Computational Philosophy of Science
Thagard (Paul R.)
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BOOK ABSTRACT:

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  1. By applying research in artificial intelligence1 to problems in the philosophy of science, Paul Thagard develops an exciting new approach to the study of scientific reasoning. He uses computational ideas to shed light on how scientific theories are discovered, evaluated, and used in explanations. He describes a detailed computational model of problem solving and discovery that provides a conceptually rich yet rigorous alternative to accounts of scientific knowledge based on formal logic. The model is used to illuminate such topics as the nature of concepts, hypothesis formation, analogy, and theory justification.
  2. Following a critique of the alternative account of scientific development offered by evolutionary epistemology, Thagard discusses philosophical issues concerning reasoning, truth, and the justification of scientific methods. He applies his general conclusions about science and pseudoscience to the fields of psychology and artificial intelligence2, and explores the potential relevance of computational models to our understanding of the interrelations of theory and experiment and of the importance of group rationality in science.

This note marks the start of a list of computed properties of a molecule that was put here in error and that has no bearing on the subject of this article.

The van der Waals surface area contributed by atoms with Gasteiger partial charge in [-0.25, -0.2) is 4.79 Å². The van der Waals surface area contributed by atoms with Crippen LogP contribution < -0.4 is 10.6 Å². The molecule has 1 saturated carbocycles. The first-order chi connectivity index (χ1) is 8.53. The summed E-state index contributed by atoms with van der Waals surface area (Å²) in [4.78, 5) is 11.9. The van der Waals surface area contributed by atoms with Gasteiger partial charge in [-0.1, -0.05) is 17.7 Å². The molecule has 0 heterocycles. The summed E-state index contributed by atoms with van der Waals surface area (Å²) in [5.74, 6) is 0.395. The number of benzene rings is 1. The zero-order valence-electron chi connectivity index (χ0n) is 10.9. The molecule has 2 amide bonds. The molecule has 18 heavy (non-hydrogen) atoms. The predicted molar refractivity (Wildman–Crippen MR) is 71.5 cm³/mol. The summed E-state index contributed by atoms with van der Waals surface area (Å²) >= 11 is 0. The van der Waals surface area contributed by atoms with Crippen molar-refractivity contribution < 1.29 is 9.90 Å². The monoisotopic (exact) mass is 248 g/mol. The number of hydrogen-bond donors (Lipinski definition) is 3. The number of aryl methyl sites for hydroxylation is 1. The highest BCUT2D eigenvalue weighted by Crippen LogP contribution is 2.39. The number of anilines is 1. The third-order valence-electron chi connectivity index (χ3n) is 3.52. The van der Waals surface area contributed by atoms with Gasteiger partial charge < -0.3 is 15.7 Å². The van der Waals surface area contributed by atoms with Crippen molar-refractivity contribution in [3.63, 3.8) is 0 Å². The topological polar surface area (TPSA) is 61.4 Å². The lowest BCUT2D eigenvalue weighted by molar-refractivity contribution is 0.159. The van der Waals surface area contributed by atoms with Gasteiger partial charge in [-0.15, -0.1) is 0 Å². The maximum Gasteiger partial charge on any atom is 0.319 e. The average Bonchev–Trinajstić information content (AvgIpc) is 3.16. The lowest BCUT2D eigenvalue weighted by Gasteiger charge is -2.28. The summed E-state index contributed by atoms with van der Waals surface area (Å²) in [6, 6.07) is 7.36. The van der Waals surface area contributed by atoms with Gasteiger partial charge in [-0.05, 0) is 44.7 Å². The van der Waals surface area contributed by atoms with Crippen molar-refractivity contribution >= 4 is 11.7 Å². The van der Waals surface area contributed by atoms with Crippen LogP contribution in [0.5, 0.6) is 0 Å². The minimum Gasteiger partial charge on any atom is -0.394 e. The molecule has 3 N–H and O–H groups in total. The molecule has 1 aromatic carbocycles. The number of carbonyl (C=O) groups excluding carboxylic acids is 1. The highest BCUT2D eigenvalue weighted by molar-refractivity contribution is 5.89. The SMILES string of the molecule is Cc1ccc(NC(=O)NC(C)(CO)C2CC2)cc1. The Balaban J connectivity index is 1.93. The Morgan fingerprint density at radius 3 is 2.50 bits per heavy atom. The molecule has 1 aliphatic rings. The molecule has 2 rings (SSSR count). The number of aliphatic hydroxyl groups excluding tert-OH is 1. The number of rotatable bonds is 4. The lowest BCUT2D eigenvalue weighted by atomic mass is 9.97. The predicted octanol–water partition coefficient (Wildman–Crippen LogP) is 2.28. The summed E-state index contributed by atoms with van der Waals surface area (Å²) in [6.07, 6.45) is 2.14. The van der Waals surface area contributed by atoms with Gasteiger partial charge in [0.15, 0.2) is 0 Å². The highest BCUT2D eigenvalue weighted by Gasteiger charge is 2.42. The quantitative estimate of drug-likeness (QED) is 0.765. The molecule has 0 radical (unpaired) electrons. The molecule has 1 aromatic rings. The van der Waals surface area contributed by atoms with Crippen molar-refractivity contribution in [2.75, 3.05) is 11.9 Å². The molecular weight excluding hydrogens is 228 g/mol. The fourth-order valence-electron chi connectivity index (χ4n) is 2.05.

3. "Computational Philosophy of Science" has been made accessible to readers from different disciplines through an appendix that includes tutorials on essential philosophical, computational, and psychological topics.
  4. Paul Thagard is a research scientist at the Princeton University Cognitive Science Laboratory. He is coauthor, with John H. Holland, Keith J. Holyoak, and Richard E. Nisbett, of "Induction: Processes of Inference, Learning, and Discovery (MIT Press/Bradford Books).

BOOK COMMENT:

MIT Press (1 Jan 1988)



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